Lot 10
  • 10

Aristide Maillol

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  • Aristide Maillol
  • La Rivière
  • inscribed Aristide Maillol, numbered 5/6 and stamped with the foundry mark E Godard Fondeur Paris
  • bronze
  • 137 by 232 by 155cm., 54 by 91¼ by 61in.


Private Collection, Switzerland
Acquired from the above by the present owner


Waldemar George, Aristide Maillol, Neuchâtel, 1965, illustration of another cast p. 205
Waldemar George, Maillol, Paris, 1971, illustration of another cast pp. 24-25
Aristide Maillol: 1864-1944, The Solomon R. Guggenheim Museum, New York, 1975, no. 106, illustration of another cast p. 95
Maillol, Musée Départemental, Yamanashi, 1984, illustration of another cast pp. 3 & 147
Maillol aux Tuileries, the Tuileries, Paris, 1991, illustration of another cast pp. 17-19 and on the cover
Bertrand Lorquin, Aristide Maillol, London, 1995, illustration of another cast pp. 144-145, 199 and on the cover
Flammarion (ed.), ABCdaire de Maillol, 1996, illustration of another cast pp. 96-97
Museum of Modern Art (ed.), MoMA Highlights, New York: The Museum of Modern Art, New York, 1999, illustration of another cast p. 169
Aristide Maillol, Palais des Congrés, Perpignan, 2000, no. 90, illustration of another cast pp. 150-151 and on the cover
Le Musée Maillol s’expose, Paris, 2008, illustration of another cast pp. 82-83

Catalogue Note

Aristide Maillol began his career in tapestry making, establishing a tapestry studio of his own in his hometown of Banyuls-sur-Mer in 1893. When serious eyestrain - an occupational hazard - forced him to re-think his profession in 1900, he turned his attentions to sculpture.

Almost the entirety of Maillol's sculptural œuvre centres on the female figure. He treated her body with a Classical attention to simplicity and stillness. Today, Maillol is considered an important pre-cursor to the further formal simplifications of Henry Moore. Works such as Venus in the Musée des Beaux-Arts and Les Trois Grâces in the Tuileries typify Maillol's emulation of Greek Classical statuary - in their subject matter as well as their serenity, balance and beauty.

La Rivière, one of Maillol's final projects, is a notable exception in his repertoire. In her active contortion and bold instability, the woman of this sculpture abandons Classical form and staging. Her figure overflows its base and invades the surrounding space as though the pressure of the river's current is weighing down on her like a surging flood. Far from the harmony found in paradigmatic Classical works such as Venus de Milo, this work is more attuned to the Hellenistic explorations of the Laocoon and the Barberini Faun, where the ideology of fifth century 'Greek Naturalism' was challenged and redefined.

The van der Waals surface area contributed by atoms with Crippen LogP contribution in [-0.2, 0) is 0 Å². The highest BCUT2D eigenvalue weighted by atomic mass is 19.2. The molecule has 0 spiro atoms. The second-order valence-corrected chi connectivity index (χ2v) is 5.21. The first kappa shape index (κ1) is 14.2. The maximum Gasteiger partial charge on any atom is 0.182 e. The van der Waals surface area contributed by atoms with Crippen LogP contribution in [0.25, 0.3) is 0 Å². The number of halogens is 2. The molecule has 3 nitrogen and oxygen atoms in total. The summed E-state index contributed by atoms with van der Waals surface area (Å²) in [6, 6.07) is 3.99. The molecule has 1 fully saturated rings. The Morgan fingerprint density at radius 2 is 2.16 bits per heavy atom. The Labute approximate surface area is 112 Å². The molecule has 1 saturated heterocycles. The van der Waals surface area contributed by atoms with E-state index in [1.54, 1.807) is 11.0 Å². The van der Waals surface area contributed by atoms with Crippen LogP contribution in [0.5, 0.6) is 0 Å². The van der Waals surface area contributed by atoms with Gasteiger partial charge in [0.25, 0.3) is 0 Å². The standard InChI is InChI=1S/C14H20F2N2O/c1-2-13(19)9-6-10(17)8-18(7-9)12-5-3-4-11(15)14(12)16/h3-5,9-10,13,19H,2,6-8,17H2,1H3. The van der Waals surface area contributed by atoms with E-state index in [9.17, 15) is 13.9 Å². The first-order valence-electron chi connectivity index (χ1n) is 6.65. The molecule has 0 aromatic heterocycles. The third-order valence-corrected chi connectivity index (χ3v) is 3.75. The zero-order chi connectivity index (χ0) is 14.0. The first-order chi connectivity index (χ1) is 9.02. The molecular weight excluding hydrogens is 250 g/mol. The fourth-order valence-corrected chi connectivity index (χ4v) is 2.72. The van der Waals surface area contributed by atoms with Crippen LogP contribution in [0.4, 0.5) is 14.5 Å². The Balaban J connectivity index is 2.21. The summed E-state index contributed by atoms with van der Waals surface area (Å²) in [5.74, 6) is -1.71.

La Rivière was originally conceived as a monument sculpture to French philosopher, politician and renowned pacifist Henri Barbusse. Maillol modelled a woman stabbed in the back and falling downwards, perhaps shielding herself from her aggressors with her up-thrust arms, as an inverse celebration of Barbusse's pacifying ideals. When the commission fell through, Maillol developed the sculpture into a personification of swelling water. In this light, the natural, unchecked energies of the river comes to mirror the social and political uncertainties of the mid-twentieth century. Maillol conceived this work two years before the beginning of the Second World War, when tensions and troubles were coming to a head. 

La Rivière is one of Maillol's most highly-regarded sculptures, with casts in the permanent collections of both the Museum of Modern Art in New York and in the Tuileries, Paris. Another version from the collection of the late Dina Vierny, Maillol's last muse and model, sold last year at Paris auction house Artcurial making a world record for the artist. This precarious, twisting, turning woman is a testament to the sheer clarity of Maillol's vision and serves as one of the most magnificent conceptions of socio-political unrest in twentieth-century European art.